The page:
Originality isn’t the key to what makes this a great episode of Person Of Interest. There’s a number of the week involving a man who was falsely accused of murdering his entire family, which is a storyline that’s par for the course for network dramas. The case is a red herring that serves as a catalyst for the episode; it adds some excitement and leads to Reese’s fateful injury, but it isn’t the point. There are the usual hallmarks of thrillers like chases, long shots into dark rooms, and jump scares. The intricate, purposeful structure interweaving Detective Carter’s original investigation into the murder and Reese’s present day reopening of the case is effective because the episode hinges on an intimate reunion between the two, but this approach isn’t exactly new. It doesn’t come as a huge surprise that scenes featuring Carter are hallucinations instead of memories because audiences have been trained to read odd details, like fluctuations in a car’s temperature, as indications that something about a storyline is off. Said hallucinations turning out to be a dead character (Carter) encouraging a living character (Reese) to fight for survival isn’t a new narrative, as proven by a certain recent movie I won’t name for fear of angering spoilerphobes. Reese’s hallucinations of Carter are used to explore his psychology, a psychology that resembles that of a troubled superhero, a narrative that has been repeated time and time again, and is currently keeping The CW in business. “Terra Incognita” recycles these conventions, but it does so with purpose.
Comparing these last two episodes of Person Of Interest is a study in range that only a few well-rounded shows can exhibit. Last week’s “Search And Destroy” featured a particularly rich number of the week that incorporated the great sci-fi and thriller elements that make Person Of Interest so exciting to watch. This week, “Terra Incognita,” meaning “unexplored territory,” actually treads some well-traveled ground, namely Person Of Interest’s complex character studies of its principal players and philosophical debates. The fact that one of the principal players in question is Carter makes the episode even more special. Taraji P. Henson returns this week, fresh off of the premiere season of Fox’s hit, Empire, and a hosting stint on Saturday Night Live; the executive producers claim that this episode was a long time in the works, and their timing is impeccable.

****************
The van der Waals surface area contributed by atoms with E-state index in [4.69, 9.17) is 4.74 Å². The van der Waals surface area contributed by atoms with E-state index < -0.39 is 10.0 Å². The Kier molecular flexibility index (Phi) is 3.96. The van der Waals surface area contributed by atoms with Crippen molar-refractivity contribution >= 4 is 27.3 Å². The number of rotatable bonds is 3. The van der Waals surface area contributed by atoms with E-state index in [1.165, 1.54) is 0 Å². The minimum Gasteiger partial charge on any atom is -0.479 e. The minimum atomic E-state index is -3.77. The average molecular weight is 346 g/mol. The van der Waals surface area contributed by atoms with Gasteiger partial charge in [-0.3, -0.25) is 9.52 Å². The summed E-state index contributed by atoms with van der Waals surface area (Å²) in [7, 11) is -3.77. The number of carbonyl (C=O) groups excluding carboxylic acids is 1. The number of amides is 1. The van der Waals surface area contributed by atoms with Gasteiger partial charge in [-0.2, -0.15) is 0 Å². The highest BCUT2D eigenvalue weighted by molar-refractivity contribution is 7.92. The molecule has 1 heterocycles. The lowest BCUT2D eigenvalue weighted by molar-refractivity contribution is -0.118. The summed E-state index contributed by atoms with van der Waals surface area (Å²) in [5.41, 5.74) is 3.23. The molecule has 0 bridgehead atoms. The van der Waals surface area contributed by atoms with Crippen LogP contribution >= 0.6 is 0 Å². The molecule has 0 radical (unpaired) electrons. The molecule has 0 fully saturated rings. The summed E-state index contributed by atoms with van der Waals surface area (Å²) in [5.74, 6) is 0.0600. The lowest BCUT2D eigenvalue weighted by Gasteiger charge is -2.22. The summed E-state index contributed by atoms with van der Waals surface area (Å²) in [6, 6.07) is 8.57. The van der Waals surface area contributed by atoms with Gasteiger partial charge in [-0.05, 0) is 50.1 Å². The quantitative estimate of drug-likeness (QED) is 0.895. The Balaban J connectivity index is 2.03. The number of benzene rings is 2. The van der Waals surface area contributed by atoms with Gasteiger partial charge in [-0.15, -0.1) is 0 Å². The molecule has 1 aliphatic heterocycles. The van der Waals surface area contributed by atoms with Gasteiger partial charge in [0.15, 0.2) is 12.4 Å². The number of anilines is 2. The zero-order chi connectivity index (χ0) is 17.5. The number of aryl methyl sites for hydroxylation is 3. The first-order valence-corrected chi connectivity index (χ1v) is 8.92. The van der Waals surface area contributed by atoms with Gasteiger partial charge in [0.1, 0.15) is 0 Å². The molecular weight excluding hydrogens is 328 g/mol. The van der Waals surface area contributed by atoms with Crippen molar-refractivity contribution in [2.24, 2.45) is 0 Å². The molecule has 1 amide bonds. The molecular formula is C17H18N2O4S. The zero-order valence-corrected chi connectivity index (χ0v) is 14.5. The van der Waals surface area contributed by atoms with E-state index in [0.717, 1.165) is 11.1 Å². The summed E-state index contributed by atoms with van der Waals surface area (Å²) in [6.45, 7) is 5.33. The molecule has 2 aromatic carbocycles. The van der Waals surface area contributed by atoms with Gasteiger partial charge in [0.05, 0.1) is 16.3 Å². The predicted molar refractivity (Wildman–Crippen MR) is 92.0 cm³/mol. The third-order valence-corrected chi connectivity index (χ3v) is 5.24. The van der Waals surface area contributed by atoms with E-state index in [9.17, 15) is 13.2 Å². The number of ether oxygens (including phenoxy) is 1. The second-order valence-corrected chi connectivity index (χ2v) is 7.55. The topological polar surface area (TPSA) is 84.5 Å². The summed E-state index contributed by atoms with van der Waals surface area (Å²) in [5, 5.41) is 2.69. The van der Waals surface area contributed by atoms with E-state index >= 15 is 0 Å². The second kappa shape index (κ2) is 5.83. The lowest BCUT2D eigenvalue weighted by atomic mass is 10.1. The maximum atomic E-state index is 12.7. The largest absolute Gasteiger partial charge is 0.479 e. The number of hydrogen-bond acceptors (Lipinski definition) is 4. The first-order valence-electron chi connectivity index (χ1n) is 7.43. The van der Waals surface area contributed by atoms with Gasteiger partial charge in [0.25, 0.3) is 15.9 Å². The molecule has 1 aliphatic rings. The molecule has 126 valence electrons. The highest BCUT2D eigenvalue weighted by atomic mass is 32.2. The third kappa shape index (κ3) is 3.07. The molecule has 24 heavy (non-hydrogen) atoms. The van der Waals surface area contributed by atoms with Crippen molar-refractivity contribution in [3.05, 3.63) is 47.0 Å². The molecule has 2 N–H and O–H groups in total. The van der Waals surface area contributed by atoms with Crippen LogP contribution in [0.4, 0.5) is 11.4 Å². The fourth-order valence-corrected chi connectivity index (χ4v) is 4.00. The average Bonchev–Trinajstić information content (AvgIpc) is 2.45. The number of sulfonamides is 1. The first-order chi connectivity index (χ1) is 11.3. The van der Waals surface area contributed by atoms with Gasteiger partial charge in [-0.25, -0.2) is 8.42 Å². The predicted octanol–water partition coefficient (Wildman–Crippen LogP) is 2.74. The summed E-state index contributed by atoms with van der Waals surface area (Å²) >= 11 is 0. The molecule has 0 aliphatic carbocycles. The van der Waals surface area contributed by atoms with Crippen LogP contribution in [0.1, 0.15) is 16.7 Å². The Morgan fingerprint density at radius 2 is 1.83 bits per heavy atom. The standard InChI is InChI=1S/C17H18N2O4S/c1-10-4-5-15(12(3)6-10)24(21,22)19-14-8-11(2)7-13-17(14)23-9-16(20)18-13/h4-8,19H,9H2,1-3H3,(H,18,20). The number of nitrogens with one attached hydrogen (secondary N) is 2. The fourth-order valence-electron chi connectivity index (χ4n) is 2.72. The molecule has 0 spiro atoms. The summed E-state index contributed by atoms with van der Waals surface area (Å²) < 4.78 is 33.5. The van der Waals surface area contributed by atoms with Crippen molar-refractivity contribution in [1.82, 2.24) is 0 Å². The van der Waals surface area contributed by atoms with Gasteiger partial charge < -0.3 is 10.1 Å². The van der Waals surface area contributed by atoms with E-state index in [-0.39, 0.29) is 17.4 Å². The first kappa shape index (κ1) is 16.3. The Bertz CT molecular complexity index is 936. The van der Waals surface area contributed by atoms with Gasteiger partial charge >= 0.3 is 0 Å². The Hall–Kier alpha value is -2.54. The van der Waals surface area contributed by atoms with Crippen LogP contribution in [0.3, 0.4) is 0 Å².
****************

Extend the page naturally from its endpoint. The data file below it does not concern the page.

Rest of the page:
Reese’s conversation with his hallucination of Carter is the climax, or a climax, to his psychological arc throughout the season and the series as a whole. No wonder Reese has been speaking fatalistically as of late; preparing Finch for the possibility that he may find himself on his own at some point was a creepy dose of foreshadowing. The true depth of Reese’s pessimism is explored in his dialogue with Carter. Reese gets little joy out of saving people’s lives; he does so because he feels the need to do penance and he can no longer see the point in straying from what he knows. Reese might experience some peace if he saw a light at the end of the tunnel but, unlike Carter, he can’t imagine a normal retirement, as there’s no retiring from the sights he’s seen and the things he’s done. I don’t want to throw clinical terms like depression and PTSD around casually since I’m not qualified to do so, but the episode delves into topics concerning both in a way that’s specific but digestible to viewers regardless of their personal experiences. Superhero sagas have expanded on comparable themes, though not always as successfully. Arrow is a fantastic show, but the writers could use some of the specificity and follow through shown in this episode instead of relying on repetitious theme-related buzzwords like “protect,” “family”, and “this city” in order to communicate the show’s main interests, including Oliver’s demons. Whether or not a viewer has tracked Reese’s psychological journey throughout the length of the series doesn’t even matter; Caviezel’s shift from his usual stoicism to sudden vulnerability when Carter confronts Reese about why he left Jessica says everything anyone might want to know about Reese and his relationship with Carter. Impenetrable Reese is an odd choice for a quasi-lead, but the show’s commitment to this character pays off when his walls recede entirely, if only for a brief moment.